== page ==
Another preferred form of surfactant is the ethoxylated alkyl alcohols such as laurel, oleyl and stearyl. Specific examples of those which are suitable are the Brij 30 for the first surfactant and Brij 78 or 98 for the second surfactant. These materials are offered by ICI Chemical.
It has been found that by the use of at least two different surfactants having the properties described herein, stable emulsions may be provided.
The invention may be used in connection with a wide variety of hardwoods, softwoods and wood products. It is particularly advantageous for products which will be employed in potentially adverse conditions such as outdoors. Examples of specific end uses for products to be treated by the invention are utility poles, railroad ties, and building products used for decks, fences, foundations, roofs, boat docks, piers, walls and boardwalks.
While the invention is not limited to use with particular types of woods, it may be employed advantageously with woods such as southern yellow pine, Douglas fir, hem/fir, jack pine, western pine, oak, hickory, maple, pacific fir, spruce, pine and fir.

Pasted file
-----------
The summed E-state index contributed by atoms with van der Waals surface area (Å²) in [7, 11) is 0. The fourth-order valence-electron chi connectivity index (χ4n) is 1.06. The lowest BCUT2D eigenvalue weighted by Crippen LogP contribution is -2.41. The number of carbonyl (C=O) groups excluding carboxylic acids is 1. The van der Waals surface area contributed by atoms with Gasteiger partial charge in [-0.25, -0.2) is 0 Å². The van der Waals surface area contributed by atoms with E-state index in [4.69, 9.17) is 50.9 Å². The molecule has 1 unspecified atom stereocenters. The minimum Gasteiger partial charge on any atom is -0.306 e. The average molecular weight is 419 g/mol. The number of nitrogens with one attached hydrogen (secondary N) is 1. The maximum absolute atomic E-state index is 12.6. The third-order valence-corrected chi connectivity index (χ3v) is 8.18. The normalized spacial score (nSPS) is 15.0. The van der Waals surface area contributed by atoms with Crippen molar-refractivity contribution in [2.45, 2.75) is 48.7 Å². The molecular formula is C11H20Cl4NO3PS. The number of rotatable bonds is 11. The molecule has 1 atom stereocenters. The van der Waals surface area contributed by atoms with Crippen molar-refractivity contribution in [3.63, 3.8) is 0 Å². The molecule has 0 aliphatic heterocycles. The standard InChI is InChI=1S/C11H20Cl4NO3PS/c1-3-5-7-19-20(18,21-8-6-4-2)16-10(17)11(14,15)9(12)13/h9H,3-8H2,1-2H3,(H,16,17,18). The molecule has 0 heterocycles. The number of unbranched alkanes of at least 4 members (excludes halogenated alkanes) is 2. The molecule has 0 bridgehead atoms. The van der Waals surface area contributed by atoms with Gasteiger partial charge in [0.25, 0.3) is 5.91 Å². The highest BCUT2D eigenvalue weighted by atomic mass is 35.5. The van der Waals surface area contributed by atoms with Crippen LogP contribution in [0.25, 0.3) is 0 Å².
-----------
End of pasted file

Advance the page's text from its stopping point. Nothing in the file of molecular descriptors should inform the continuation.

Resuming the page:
Emulsions prepared in this manner may be used shortly after preparation or as will generally be advantageous in view of the excellent storage stability of the wood preservative composition may be stored for a period of days and subsequently be impregnated in wood. In this context the present invention may be employed either on raw material or finished wood products, as desired. The emulsion of the present invention may be impregnated into the wood by any desired means. Conventional procedures and equipment may be employed. In general, in the known vacuum/pressure cycle, the wood is dried to less than about 35 to 40 percent moisture, is subjected to the vacuum cycle which serves to remove air from the wood and replace it with treating chemicals followed by a pressure cycle during which the treating chemicals are impregnated into the wood followed by a further vacuum which serves to remove excess treating chemicals. In the practice of the present invention it is preferred to employ a pressure of about 120 to 200 psi. The pressure may advantageously be applied in a pulsing manner in order to resist clogging of the material within the wood cells and thereby enhance efficiency of impregnation. For utility poles, the material being impregnated should be present at a depth of about 3 to 31/2 inches.